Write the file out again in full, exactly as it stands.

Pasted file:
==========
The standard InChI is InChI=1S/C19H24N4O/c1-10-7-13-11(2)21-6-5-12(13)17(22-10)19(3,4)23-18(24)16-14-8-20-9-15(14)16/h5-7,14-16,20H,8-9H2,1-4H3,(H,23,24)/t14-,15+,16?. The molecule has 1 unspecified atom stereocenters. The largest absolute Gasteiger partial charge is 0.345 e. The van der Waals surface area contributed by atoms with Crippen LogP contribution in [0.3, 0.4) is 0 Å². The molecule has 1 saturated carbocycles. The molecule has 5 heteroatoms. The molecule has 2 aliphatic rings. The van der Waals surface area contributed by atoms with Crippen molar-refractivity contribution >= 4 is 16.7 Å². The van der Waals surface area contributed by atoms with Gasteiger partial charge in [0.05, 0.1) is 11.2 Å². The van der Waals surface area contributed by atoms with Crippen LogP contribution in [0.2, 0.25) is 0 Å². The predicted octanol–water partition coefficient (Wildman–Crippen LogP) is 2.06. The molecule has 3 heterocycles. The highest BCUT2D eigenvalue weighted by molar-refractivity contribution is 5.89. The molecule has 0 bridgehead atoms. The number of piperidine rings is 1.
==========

The standard InChI is InChI=1S/C19H24N4O/c1-10-7-13-11(2)21-6-5-12(13)17(22-10)19(3,4)23-18(24)16-14-8-20-9-15(14)16/h5-7,14-16,20H,8-9H2,1-4H3,(H,23,24)/t14-,15+,16?. The molecule has 1 unspecified atom stereocenters. The largest absolute Gasteiger partial charge is 0.345 e. The van der Waals surface area contributed by atoms with Crippen LogP contribution in [0.3, 0.4) is 0 Å². The molecule has 1 saturated carbocycles. The molecule has 5 heteroatoms. The molecule has 2 aliphatic rings. The van der Waals surface area contributed by atoms with Crippen molar-refractivity contribution >= 4 is 16.7 Å². The van der Waals surface area contributed by atoms with Gasteiger partial charge in [0.05, 0.1) is 11.2 Å². The van der Waals surface area contributed by atoms with Crippen LogP contribution in [0.2, 0.25) is 0 Å². The predicted octanol–water partition coefficient (Wildman–Crippen LogP) is 2.06. The molecule has 3 heterocycles. The highest BCUT2D eigenvalue weighted by molar-refractivity contribution is 5.89. The molecule has 0 bridgehead atoms. The number of piperidine rings is 1.